Internet Governance

Governance of the Internet, and therefore eCommerce as they inextricably linked, until the mid 1990s was largely based with bodies in the United States (US) as those systems were developed originally for the use of academia and military in that country. Since then, global widespread adoption of the system for eCommerce has presented many issues for regulators than cannot be managed at the global level. Differences in law, culture, morals, ethics and economies in different countries, states, counties and communes (Switzerland) make a standard global system of governance impossible in all other respects other than technology (e.g. domain name system, IP address allocation, Secure Socket Layer standards, etc.).

The essential technological components of an eCommerce system include a great deal of standardisation and therefore control over the Internet domain servers remains with the US with a proviso that this will be discussed in future years. Personally I cannot see any way to improve governance of technology matters as, with interoperability being paramount to the success of the system, a single, global entity with participation of all involved (in this case the International Telecommunication Union ITU, a United Nations UN agency) can effectively ensure that political decisions are minimised to produce a standardised working system.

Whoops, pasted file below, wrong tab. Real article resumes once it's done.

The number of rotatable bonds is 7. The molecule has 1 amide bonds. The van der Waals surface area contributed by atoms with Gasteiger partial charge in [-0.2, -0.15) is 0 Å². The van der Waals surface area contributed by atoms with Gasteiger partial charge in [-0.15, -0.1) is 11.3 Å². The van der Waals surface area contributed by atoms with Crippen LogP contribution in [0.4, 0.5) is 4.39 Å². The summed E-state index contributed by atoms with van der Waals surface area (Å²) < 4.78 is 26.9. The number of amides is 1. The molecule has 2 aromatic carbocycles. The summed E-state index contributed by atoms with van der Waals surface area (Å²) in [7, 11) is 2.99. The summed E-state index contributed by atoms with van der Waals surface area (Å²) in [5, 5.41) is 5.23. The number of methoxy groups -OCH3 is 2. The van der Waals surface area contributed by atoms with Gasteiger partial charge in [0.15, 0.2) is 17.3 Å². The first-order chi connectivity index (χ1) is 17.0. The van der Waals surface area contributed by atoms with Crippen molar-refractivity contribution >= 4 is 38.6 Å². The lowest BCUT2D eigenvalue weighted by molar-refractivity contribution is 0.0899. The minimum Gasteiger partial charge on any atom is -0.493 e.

The challenges for eCommerce in social respects are enormous from government to personal. Government regulation since 1998 in many countries has decided what the people in those countries were allowed to see as “the Internet is technically very easily controlled, monitored, and regulated from central locations” Laudon & Traver (2010, p547). Every level of router, be it at country, internet service provider or organisation level can perform such actions and therefore there are often unseen multiple levels of control, sometimes seemingly without good reason to the user (e.g. banning certain sites, control and monitoring of employee Internet usage). For example, in Switzerland, we have a famous euthanasia clinic named “Dignitas” (http://www.dignitas.ch) which in eCommerce terms states their services and encourages people to contact them. Many of their customers come from outside Switzerland where voluntary euthanasia is illegal and a topic of great heated debate yet being from the UK where self regulation is given priority over government regulation, we are able to access the Dignitas web site, despite its services being illegal. The country and personal level perspective differ greatly however in my opinion governance rests in the same place as law as in such democratic countries, you would like to expect that large enough issues would be dealt with in the best interests of the population under those laws, something I am sure those from restrictive government regimes would not agree with, unless of course their ideologies matched.

The governance system is not perfect as a single monolithic body could not accommodate all of the requirements of any particular group of users, however it is difficult to see in a situation with so many variables how a more effective system could be introduced than we have today.

References

Laudon & Traver (2010) E-Commerce: Business. Technology. Society. (6th Edition). Pearson Prentice Hall.